topology (point-set topology, point-free topology)
see also differential topology, algebraic topology, functional analysis and topological homotopy theory
Basic concepts
fiber space, space attachment
Extra stuff, structure, properties
Kolmogorov space, Hausdorff space, regular space, normal space
sequentially compact, countably compact, locally compact, sigma-compact, paracompact, countably paracompact, strongly compact
Examples
Basic statements
closed subspaces of compact Hausdorff spaces are equivalently compact subspaces
open subspaces of compact Hausdorff spaces are locally compact
compact spaces equivalently have converging subnet of every net
continuous metric space valued function on compact metric space is uniformly continuous
paracompact Hausdorff spaces equivalently admit subordinate partitions of unity
injective proper maps to locally compact spaces are equivalently the closed embeddings
locally compact and second-countable spaces are sigma-compact
Theorems
Analysis Theorems
A fundamental theorem of topology: for $n_1, n_2 \in \mathbb{N}$ two different natural numbers, $n_1 \neq n_2$, then the Cartesian spaces $\mathbb{R}^{n_1}$ and $\mathbb{R}^{n_2}$ of dimension $n_1$ and $n_2$, respectively, are not homeomorphic (while for $n_1 = n_2$ then of course they are). Hence dimension of topological manifolds is a topological invariant.
This seems intuitively obvious, but the formal proof (due to Brouwer around 1910) is comparatively hard, and the problem was an important open problem in the 19th century. To appreciate that the problem is harder than it may superficially seem it serves to notice that for every $n \in \mathbb{N}$ there are surjective continuous maps $\mathbb{R}^1 \to \mathbb{R}^n$ (the Peano curves), in addition to the obvious injective continuous maps $\mathbb{R}^1 \to \mathbb{R}^n$ for $n \geq 1$ (or indeed $\mathbb{R}^m \to \mathbb{R}^n$ for $m \leq n$), because of which there are also bijective (but discontinuous) maps $\mathbb{R}^m \to \mathbb{R}^n$ for $m, n \geq 1$ (by the Schroeder–Bernstein theorem).
(topological invariance of dimension)
For $n_1, n_2 \in \mathbb{N}$ then the Euclidean space $\mathbb{R}^{n_1}$ and $\mathbb{R}^{n_2}$ (regarded as topological spaces with their metric topology) are homeomorphic if and only if $n_1 = n_2$.
More generally:
(Brouwer invariance of domain theorem)
For $U \subset \mathbb{R}^n$ an open subset of a Cartesian space, for any $n \in \mathbb{N}$, and for $f \colon U \to \mathbb{R}^n$ a continuous injective map, then its image $f(U)$ is also an open subset.
In other words, continuous injections between Cartesian spaces of the same dimension are open maps.
This implies theorem 1:
For $n_1, n_2 \in \mathbb{N}$, there is a continuous injection from $\mathbb{R}^{n_1}$ to $\mathbb{R}^{n_2}$ if and only if $n_1 \leq n_2$.
If $n_1 \leq n_2$, use $\iota_{n_1,n_2}\colon (x_1, \ldots, x_{n_1}) \mapsto (x_1, \ldots, x_{n_1}, \vec{0})$, where $\vec{0}$ consists of $n_2 - n_1$ copies of $0$. If $n_1 \gt n_2$, then supposing a continuous injection $f\colon \mathbb{R}^{n_1} \to \mathbb{R}^{n_2}$, compose $f$ with $\iota_{n_2,n_1}$ to get a map from $\mathbb{R}^{n_1}$ to itself, also a continuous injection. By invariance of domain (theorem 2), the image of this map is open in $\mathbb{R}^{n_1}$, yet contained in the range of $\iota_{n_2,n_1}$, and the only open subset of that range is empty, a contradiction since $\mathbb{R}^{n_1}$ is not empty.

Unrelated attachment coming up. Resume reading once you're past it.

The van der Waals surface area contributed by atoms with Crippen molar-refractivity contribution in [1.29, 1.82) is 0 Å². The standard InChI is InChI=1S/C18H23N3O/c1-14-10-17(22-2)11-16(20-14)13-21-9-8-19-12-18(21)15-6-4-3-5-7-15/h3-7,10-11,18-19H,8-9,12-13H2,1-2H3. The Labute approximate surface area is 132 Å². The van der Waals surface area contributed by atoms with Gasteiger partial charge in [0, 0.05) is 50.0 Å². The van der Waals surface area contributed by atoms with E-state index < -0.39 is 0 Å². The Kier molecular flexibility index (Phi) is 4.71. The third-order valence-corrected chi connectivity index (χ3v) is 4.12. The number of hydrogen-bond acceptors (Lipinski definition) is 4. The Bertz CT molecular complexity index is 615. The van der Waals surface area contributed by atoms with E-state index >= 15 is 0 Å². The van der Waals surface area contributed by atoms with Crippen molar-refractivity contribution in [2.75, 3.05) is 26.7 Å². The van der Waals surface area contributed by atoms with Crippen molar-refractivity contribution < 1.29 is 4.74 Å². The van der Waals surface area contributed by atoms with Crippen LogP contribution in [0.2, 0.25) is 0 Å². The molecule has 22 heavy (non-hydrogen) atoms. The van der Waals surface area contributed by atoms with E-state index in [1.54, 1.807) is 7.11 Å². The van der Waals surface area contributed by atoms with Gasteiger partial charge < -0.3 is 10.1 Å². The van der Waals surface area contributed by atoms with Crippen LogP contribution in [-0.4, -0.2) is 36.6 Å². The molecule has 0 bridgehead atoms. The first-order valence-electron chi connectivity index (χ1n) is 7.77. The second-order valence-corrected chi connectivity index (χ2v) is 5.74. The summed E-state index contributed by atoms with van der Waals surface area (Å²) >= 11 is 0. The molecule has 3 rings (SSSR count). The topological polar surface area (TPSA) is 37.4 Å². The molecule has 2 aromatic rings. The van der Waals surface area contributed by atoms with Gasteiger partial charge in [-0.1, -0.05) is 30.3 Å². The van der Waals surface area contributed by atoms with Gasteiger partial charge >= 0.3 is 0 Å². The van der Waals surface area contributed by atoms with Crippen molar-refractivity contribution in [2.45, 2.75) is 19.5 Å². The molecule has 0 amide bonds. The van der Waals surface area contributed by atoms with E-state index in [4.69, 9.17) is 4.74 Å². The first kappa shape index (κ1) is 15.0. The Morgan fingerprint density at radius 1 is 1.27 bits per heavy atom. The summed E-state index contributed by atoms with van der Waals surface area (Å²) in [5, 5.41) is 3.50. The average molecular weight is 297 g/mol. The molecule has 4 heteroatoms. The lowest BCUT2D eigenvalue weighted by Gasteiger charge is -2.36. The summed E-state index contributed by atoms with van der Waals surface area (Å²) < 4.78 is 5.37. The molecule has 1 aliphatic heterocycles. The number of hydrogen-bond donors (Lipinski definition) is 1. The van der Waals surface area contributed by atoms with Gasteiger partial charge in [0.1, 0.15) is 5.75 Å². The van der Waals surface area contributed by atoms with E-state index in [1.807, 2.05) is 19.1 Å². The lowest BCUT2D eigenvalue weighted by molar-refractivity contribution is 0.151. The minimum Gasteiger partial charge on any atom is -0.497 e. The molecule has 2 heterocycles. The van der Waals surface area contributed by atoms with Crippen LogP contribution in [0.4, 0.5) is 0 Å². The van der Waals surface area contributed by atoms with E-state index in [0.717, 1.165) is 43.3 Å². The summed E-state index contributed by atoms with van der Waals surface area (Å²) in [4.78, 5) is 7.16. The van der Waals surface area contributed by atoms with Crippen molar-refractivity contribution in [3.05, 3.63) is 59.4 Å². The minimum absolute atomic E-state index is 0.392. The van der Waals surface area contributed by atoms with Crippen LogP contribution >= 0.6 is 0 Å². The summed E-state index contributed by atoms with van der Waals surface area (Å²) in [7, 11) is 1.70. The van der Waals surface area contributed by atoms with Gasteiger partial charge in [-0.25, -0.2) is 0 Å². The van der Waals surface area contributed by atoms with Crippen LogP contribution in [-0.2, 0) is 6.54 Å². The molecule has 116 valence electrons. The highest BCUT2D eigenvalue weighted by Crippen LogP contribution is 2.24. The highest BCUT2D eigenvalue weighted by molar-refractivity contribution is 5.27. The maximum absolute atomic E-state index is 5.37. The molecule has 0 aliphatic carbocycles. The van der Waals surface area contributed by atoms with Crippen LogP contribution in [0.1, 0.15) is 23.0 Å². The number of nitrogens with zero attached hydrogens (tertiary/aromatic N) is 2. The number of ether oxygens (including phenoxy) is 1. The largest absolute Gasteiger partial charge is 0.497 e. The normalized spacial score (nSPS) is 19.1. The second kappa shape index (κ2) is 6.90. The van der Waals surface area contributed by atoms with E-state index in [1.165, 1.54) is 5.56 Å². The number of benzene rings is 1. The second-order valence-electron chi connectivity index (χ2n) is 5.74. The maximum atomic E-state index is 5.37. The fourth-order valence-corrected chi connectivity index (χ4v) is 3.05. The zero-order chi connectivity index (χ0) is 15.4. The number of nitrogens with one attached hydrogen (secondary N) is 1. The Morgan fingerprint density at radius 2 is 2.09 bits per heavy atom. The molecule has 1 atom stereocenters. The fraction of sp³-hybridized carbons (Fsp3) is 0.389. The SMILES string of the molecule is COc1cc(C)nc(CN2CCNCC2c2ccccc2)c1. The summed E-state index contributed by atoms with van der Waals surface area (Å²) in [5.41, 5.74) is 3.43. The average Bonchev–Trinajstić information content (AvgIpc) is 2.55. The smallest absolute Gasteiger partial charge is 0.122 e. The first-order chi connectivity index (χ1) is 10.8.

A homeomorphism is a continuous injection both ways, so $n_1 \leq n_2$ and $n_2 \leq n_1$ by lemma 1.
This only-if half of this argument immediately generalizes to any inhabited open subsets of $\mathbb{R}^{n_1}$ and $\mathbb{R}^{n_2}$.
We discuss various proofs of the topological invariance of dimension (theorem 1).
of theorem 1
Consider relative ordinary cohomology $H_\bullet$ with coefficients in, says, the integers $\mathbb{Z}$. Recall that for $A \hookrightarrow X$ an inclusion of CW-complexes, then there is a long exact sequence of the form
Applied to the point inclusion $\{0\} \hookrightarrow \mathbb{R}^n$ and using that
$H^k(\mathbb{R}^n) = \left\{ \array{ \mathbb{Z} & \vert\, \text{if}\, k = 0 \\ 0 & \vert\, \text{otherwise}} \right.$
because $\mathbb{R}^n$ is homotopy equivalent to the point;
$H^k(\mathbb{R}^n \backslash \{0\}) = \left\{ \array{ \mathbb{Z} &\vert\, \text{if} \, k \in \{0,n-1\} \\ 0 & |\, \text{otherwise} } \right.$
because $\mathbb{R}^n \backslash \{0\}$ is homotopy equvaent to th (n-1)-sphere $S^{n-1}$
this gives for $n \geq 2$ that $H^k(\mathbb{R}^n , \mathbb{R}^n - \{0\}) = \left\{ \array{ \mathbb{Z} &\vert\, \text{if} \, k \in \{0,n\} \\ 0 & \vert\, \text{otherwise} }\right.$
Hence $\mathbb{R}^{n_1}$ and $\mathbb{R}^{n_2}$ do not have the same relative cohomology unless $n_1 = n_2$. Since every homeomorphism induces an isomorphism on (relative) cohomology, they cannot be homeomorphic (using excluded middle here).
A proof also follows from the properties of the Adams operations on topological K-theory, see for instance (Wirthmuller 12, p. 46).
The first proof is due to Brouwer around 1910.
Terry Tao, Brouwer’s fixed point and invariance of domain theorems, and Hilbert’s fifth problem
Wikipedia, Invariance of domain
A proof also follows from the properties of the Adams operations on topological K-theory, see for instance